What George Bush learned from Ted Kennedy.

The thinking behind the news.
May 4 2005 4:04 PM

Interest-Group Conservatism

George Bush's philosophy of government.

Illustration by Mark Stamaty.
Click image to expand.

In the late 1960s, the great political scientist Theodore Lowi coined the phrase "interest-group liberalism" to describe an emerging system of government he viewed as untenable. In a classic book, Lowi argued that national policymaking had become the province of organized lobbies, which worked to the detriment of the overall public interest and spawned an uncontrollable, amoebalike federal bureaucracy.

Jacob  Weisberg Jacob Weisberg

Jacob Weisberg is chairman and editor-in-chief of The Slate Group and author of The Bush Tragedy. Follow him on Twitter.

Interest-group liberalism survived the presidencies of Richard Nixon, Gerald Ford, Jimmy Carter, George H.W. Bush, and even Ronald Reagan. When Republicans occupied the White House, liberal lobbying groups pursued their goals of creating new programs, adding regulations, and expanding legal rights through Democratic allies in Congress, pliant federal agencies, and the courts. Only the antagonistic combination of the Clinton presidency and the Gingrich Congress reversed interest-group liberalism's momentum. Under eight years of Clinton, the size of the federal government actually shrank substantially in relation to the economy.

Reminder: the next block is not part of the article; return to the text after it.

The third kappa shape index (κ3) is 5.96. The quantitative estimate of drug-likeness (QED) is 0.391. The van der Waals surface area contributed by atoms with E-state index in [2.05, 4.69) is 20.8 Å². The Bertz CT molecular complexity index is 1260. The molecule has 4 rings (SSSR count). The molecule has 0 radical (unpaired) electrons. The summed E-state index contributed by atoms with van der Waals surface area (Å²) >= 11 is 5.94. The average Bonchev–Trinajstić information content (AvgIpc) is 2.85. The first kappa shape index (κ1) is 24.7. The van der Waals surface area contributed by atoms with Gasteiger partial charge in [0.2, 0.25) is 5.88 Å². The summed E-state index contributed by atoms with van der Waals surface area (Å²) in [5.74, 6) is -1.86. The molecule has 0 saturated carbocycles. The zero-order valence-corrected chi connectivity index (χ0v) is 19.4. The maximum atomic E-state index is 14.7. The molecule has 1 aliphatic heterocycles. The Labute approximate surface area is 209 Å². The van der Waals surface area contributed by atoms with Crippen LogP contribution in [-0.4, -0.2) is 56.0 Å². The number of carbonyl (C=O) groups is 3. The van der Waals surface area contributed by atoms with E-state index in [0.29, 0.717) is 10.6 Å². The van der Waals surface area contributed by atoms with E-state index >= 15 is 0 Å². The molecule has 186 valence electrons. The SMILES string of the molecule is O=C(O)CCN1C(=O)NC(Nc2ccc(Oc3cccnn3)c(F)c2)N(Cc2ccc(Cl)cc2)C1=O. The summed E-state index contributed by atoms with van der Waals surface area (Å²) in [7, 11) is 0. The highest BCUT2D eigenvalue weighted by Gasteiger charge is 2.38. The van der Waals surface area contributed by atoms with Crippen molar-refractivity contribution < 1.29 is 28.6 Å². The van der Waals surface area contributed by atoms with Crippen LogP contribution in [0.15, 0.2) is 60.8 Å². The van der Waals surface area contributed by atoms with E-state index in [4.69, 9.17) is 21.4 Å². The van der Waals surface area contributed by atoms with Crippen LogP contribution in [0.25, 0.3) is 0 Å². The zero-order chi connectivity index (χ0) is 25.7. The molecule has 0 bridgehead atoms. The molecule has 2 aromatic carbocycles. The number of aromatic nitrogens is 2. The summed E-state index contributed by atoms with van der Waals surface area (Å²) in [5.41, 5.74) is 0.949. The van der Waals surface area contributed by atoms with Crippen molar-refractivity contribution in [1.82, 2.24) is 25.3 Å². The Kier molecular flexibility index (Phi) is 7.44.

In this, the third year that Republicans have controlled everything, a variation on the old interest-group liberalism has emerged as the new governing philosophy. One might have expected that once in command, conservative politicians would work to further reduce Washington's power and bury the model of special-interest-driven government expansion for good. But one would have been wrong. Instead, Republicans have gleefully taken possession of the old liberal spoils system and converted it to their own purposes. The result is the curious governing philosophy of interest-group conservatism: the expansion and exploitation of government by people who profess to dislike it.

When Democrats held power, liberal officials became beholden to the party's biggest financial and political backers. These included unions (in particular public employees and teachers unions); women's, civil rights, and gay lobbies; senior citizens; welfare advocates; the entertainment industry; and trial lawyers. One hallmark of Democratic governing became the disproportionate focus on policies that mattered far more to these groups than to the country as a whole—job protections for teachers and government workers, expanding affirmative action and abortion rights, opposition to malpractice reform, the continuous growth of benefits for the elderly, and so on.

Today the dominant conservative interests form a rival constellation: corporations, especially in the energy and military contracting sectors, evangelical Christians, wealthy investors, gun owners, and the conservative media. In the daily business of Washington, the old pattern remains in place, only with the substitution of these new supplicants and their new benefactors in the GOP. As in the old days, lobbyists work the halls of Congress and the regulatory agencies, functioning like carpenter ants to build a federal government ever bigger in size and more intrusive in scope.